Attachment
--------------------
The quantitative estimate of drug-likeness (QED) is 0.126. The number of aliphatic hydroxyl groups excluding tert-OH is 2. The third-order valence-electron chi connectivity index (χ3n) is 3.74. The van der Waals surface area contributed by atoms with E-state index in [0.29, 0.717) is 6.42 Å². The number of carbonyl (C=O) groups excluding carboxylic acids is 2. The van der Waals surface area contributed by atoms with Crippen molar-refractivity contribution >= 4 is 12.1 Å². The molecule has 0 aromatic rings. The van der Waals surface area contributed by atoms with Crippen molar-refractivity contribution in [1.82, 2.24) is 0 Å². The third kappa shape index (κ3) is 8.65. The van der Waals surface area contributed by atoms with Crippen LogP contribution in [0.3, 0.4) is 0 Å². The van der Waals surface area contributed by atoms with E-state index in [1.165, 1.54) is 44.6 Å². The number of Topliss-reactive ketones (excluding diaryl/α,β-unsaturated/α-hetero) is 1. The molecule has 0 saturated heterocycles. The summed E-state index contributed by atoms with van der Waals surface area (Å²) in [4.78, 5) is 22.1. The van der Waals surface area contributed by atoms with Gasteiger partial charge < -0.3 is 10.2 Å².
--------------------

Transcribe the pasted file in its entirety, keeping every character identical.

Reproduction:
The quantitative estimate of drug-likeness (QED) is 0.126. The number of aliphatic hydroxyl groups excluding tert-OH is 2. The third-order valence-electron chi connectivity index (χ3n) is 3.74. The van der Waals surface area contributed by atoms with E-state index in [0.29, 0.717) is 6.42 Å². The number of carbonyl (C=O) groups excluding carboxylic acids is 2. The van der Waals surface area contributed by atoms with Crippen molar-refractivity contribution >= 4 is 12.1 Å². The molecule has 0 aromatic rings. The van der Waals surface area contributed by atoms with Crippen molar-refractivity contribution in [1.82, 2.24) is 0 Å². The third kappa shape index (κ3) is 8.65. The van der Waals surface area contributed by atoms with Crippen LogP contribution in [0.3, 0.4) is 0 Å². The van der Waals surface area contributed by atoms with E-state index in [1.165, 1.54) is 44.6 Å². The number of Topliss-reactive ketones (excluding diaryl/α,β-unsaturated/α-hetero) is 1. The molecule has 0 saturated heterocycles. The summed E-state index contributed by atoms with van der Waals surface area (Å²) in [4.78, 5) is 22.1. The van der Waals surface area contributed by atoms with Gasteiger partial charge < -0.3 is 10.2 Å².